Cliff Vancura/Durango Herald
Cliff Vancura/Durango Herald
With about one in every nine people on the planet on Facebook, the question of privacy in the digital age is one that affects nearly everyone.
“It seems odd to think about, but social networking and a lot of the digital media we’re surrounded by have not been around that long,” said Stephanie Vie, an assistant professor of composition and rhetoric at Fort Lewis College.
Without a doubt, the perception of privacy in the digital age has changed. What is less clear is what this means. In many ways, we’re all involved in a global social experiment – of which even experts can only guess the outcome.
With so much change, so quickly, some are exercising increased caution in their online lives.
Preston Pitcher, 29, youth pastor for First Baptist Church in Durango, took the plunge into social networking between 2007 and 2008 when he created a Facebook profile.
“I was a little late to get one,” Pitcher said. “I finally just gave in because it became the norm – everyone starting talking about it.”
For Pitcher, social networking has become “second nature.” He now uses it to communicate with the youths of his church.
“More often than not, the only way to get a hold of the youth is a blast Facebook post,” Pitcher said. “I even have a youth-group page set up to where that has been the best way to communicate.”
Even younger kids without phones have a Facebook page, Pitcher said.
“It’s been very effective updating the youth and their parents,” he said.
While Facebook makes communicating easy, it comes with costs.
Vie, who wrote her doctoral dissertation about digital privacy, said that unless users enable privacy settings or otherwise restrict their information, content posted to the Internet is there for everyone to see.
“There is a perception that public and private has sort of meshed in a way that it previously did not because we are living so much of our lives online these days,” Vie said.
She said we’re still figuring out the ramifications of those blurred lines.
For Pitcher, this initially came as a surprise.
“I didn’t even know what my settings were, so I went and checked – I was full public, completely public to where anyone could see everything,” Pitcher said. “It was kind of scary. This was something that I just discovered yesterday after being a member for so long.”
Vie said that having a public profile is important to certain people for a number of reasons, socially or professionally.
“If you choose to have a public profile, you are also running that risk of making your content more public than your intended audience might be,” Vie said. “Once you put information on the Internet, you lose your control over it in a number of ways.”
For example, she said, “I might put a photo of myself online, but in a way, I’ve relinquished control of that photo and what others might say about it and what they can do to modify or adapt it.”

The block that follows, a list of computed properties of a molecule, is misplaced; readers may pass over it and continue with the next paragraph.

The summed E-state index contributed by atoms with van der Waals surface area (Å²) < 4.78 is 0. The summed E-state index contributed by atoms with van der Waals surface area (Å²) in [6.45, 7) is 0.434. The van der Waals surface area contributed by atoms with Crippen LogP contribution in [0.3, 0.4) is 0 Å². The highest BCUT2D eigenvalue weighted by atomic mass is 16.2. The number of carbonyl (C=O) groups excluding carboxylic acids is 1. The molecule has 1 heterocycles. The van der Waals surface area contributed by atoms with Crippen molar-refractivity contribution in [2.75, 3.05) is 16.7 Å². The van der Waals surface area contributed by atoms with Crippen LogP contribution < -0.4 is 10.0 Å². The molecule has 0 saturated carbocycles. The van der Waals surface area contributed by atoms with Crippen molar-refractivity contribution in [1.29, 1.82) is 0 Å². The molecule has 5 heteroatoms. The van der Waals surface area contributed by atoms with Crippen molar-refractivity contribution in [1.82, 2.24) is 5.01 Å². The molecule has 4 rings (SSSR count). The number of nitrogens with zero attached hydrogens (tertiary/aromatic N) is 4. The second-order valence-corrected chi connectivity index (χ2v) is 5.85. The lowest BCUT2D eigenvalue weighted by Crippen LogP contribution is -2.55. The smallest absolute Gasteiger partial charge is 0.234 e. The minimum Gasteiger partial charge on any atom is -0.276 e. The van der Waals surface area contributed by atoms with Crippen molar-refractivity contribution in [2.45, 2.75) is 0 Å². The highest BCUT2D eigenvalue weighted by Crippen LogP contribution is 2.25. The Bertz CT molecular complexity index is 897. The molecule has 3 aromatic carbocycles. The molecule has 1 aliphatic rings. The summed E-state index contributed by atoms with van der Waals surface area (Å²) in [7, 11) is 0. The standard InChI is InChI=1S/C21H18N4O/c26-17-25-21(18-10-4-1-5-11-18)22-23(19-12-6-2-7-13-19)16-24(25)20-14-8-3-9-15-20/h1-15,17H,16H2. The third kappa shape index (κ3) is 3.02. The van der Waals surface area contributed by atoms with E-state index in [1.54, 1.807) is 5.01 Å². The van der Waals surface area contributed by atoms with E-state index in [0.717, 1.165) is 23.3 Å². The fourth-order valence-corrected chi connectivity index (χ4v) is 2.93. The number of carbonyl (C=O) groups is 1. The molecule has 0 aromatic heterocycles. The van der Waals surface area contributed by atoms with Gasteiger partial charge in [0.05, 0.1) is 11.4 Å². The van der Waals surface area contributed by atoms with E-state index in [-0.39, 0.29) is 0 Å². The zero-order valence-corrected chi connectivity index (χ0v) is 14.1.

As Pitcher has become more savvy in social media, he’s also become more leery.
“Even if we say our profile is private, how do we actually know?” he asked. “Is Mark Zuckerberg (the creator of Facebook) up there saying, ‘Oh, yeah, it’s private,’ and keeping a file on everyone?”
Josh, a 26-year-old Durango resident who asked that only his first name be used, said that he will never create an online profile.
“You never know what information that you share might come back to haunt you in 10 years, or even 20 years,” he said. “To me, sharing information online is like sending it up to this floating island of information, I don’t understand it, and I don’t know the extent of who can access that information even if I think that I’m keeping it private.”
Josh also has concerns about potential employers holding information that they find online against him when he is looking for a job.
On March 30, Facebook said in a public statement that reports of businesses asking potential employees for passwords in order to view private posts and pictures as part of the job-application process were ‘alarming.’
In a survey released by Microsoft Research in 2010, 70 percent of recruiters said they’d rejected applicants based on information they found online.
But before you delete or deactivate your Facebook account, note that the research also identified the opposite: 68 percent of job granters said social-networking profiles contributed to a candidate getting hired.
Josh acknowledged that social media may not always be a negative in the job search, but that didn’t change his mind.
“When I am applying for jobs, that employer should look at my credentials, not my personal life,” he said.
In February, the Obama Administration released a proposed ‘Bill Of Rights’ for online privacy.
The bill’s main purpose is to enable users to easily tell Internet companies with a single click whether they want their online activity tracked.
Josh’s preference is clear.
“I just think that it’s better to be safe than to be sorry,” he said.